Geologic Formations and Their Water-bearing Properties
For a review of the history of the naming of the early Cretaceous units in Kansas the reader is referred to a report by Waite (1942, pp. 135-137). Plummer and Romary (1942, p. 319) have redefined and subdivided the Dakota formation according to the present usage of the State Geological Survey of Kansas. Their terminology is followed in this report.
Character--The character of the Dakota formation in Seward County was determined by a study of the cuttings from two test holes in the northwestern part of the county (logs 3 and 4). The formation consists principally of buff and brown sandstone and varicolored clay. The sandstone generally, consists of very fine- to medium-grained quartz sand. The clay ranges from gray to various shades of brown, red, and purple and generally contains very fine- to fine-grained quartz sand. Where the Dakota formation crops out in southwestern Kansas the sandstone generally is poorly bedded, and in some places it is strongly ripple-marked and cross-bedded. The cementing material in the sandstone generally is iron oxide.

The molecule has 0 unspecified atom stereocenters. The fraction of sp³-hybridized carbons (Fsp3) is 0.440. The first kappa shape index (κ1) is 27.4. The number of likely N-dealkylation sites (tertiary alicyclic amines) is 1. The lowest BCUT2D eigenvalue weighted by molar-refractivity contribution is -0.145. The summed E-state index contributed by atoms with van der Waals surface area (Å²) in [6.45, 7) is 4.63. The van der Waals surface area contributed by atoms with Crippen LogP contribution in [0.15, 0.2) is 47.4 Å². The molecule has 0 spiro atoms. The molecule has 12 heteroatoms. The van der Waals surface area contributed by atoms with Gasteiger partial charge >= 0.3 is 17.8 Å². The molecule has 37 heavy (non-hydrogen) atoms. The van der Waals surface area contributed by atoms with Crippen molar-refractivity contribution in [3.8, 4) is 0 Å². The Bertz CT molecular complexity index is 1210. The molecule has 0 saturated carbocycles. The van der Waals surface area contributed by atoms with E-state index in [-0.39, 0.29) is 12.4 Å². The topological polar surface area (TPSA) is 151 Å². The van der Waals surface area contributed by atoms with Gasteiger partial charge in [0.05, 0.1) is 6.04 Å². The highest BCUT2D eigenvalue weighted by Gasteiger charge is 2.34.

Distribution and thickness--The Dakota formation underlies only the northwestern corner of Seward County (P1. 3). The formation also underlies most of southwestern Kansas. It is absent in parts of Morton, Stevens, Seward, Meade, and Haskell Counties.
The thickness of the Dakota formation in Seward County ranges from a featheredge at its southern limit to approximately 100 feet at the northwest corner of the county. Only one test hole (4) penetrated the entire thickness of the Dakota formation in Seward County. The formation at that point was 72 feet thick. In adjacent areas to the northwest the formation is 100 to 150 feet thick, and in north-central Kansas the formation is more than 300 feet thick (Plummer and Romary, 1942, p. 330).
Water supply--No wells obtain water from the Dakota formation in Seward County because adequate quantities of potable water are available from the overlying Tertiary and Quaternary deposits. Water from the Dakota formation in adjacent areas generally is of poorer quality than water from the overlying deposits.
Kansas Geological Survey, Seward County Geohydrology|
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Web version Sept. 2001. Original publication date March. 1948.